Europe’s farmers unveil their post-2020 vision for the industry

Europe’s farming organisations have challenged the European Commission (EC) to develop tools at farm level post-2020 to help producers better manage the risks of increasingly volatile markets.

Unveiled by Copa & Cogeca during this week’s Congress of European Farmers in Greece, the new “tools” being sought include better risk management measures, insurance, futures markets and stronger measures to manage the market. The two organisations have also called for production to be “better targeted” towards consumer demands.

“For two years now, we have been faced with an imbalance on agricultural commodity markets and continuously falling profits, squeezed by low market prices and high input costs,” said Copa president, Martin Merrild, adding that the situation was made a lot worse by the Russian ban on EU farm exports.

“We have now recovered most of the exports that we lost due to this ban, but the markets remain fragile. EU dairy and pork markets are showing signs of recovery due to higher demand from China, but the EU grain market is still in a difficult situation, with EU farmers suffering from cash flow problems.”

With the EC set to release a communication on the Common Agricultural Policy (CAP) post-2020, outlining its first thoughts on the CAP post-2020 next summer, Copa & Cogeca stated that is it important for producer bodies to develop ideas to feed into the EC process, ensuring that the EU has an agriculture sector in the future which is more capable of responding to agricultural crises of the type which farmers have just been through.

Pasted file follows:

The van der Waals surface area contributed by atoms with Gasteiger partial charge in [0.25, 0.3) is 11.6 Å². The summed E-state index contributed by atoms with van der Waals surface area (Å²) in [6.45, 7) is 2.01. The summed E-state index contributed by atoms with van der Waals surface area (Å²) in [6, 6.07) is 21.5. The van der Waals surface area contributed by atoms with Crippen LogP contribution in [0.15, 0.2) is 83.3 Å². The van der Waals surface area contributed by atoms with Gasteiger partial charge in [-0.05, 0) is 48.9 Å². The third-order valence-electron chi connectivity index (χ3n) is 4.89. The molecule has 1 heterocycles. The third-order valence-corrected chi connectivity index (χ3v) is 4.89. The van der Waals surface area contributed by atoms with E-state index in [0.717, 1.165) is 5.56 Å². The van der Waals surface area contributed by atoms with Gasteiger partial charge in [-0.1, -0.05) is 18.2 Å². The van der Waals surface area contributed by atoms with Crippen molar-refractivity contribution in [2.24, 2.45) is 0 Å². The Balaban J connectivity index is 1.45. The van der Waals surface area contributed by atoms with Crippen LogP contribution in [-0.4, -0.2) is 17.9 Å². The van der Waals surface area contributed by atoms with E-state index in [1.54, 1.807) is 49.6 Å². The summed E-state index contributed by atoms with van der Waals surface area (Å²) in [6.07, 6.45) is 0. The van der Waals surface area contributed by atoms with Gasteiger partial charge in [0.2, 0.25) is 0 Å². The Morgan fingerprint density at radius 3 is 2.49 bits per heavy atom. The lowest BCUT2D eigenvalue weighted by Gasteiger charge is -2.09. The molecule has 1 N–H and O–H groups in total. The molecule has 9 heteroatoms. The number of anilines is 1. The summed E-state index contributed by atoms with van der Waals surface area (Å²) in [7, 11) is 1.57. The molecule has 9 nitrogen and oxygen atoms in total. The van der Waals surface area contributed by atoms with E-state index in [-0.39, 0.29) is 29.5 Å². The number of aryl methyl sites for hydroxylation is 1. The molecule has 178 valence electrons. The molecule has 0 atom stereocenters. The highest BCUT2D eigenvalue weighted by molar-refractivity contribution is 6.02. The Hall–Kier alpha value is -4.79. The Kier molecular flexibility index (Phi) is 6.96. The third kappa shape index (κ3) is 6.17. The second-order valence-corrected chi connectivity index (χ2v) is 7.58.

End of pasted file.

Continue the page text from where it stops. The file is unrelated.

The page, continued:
Cogeca president, Thomas Magnusson, added that, in an increasingly market oriented sector, the economic role of agricultural cooperatives (his membership) is becoming more and more important.

“A successful cooperative also needs to be innovative and to develop products that the consumer wants if they are to bring these rewards to their farmer members,” he said.

“We must also take into account the heterogeneous situation of cooperatives across the EU. There are some very big cooperatives in countries such as Germany, the Netherlands, Denmark and Sweden. But the vast majority of the 22 000 cooperatives are small or medium sized. In the future, EU policies must take this into account and allow cooperatives to grow in size and scale.”

Mr Magnusson also stressed the need for the EC to press ahead with free trade agreements, which are beneficial to the EU agriculture sector and use its promotion measures to develop markets further for the EU’s quality products.

“The current free trade negotiations between the EU and Japan must move ahead to reach an agreement the earliest as possible,” he said, adding that the CAP, post-2020, must take these elements into account if the EU is to have a successful agriculture sector in the future.

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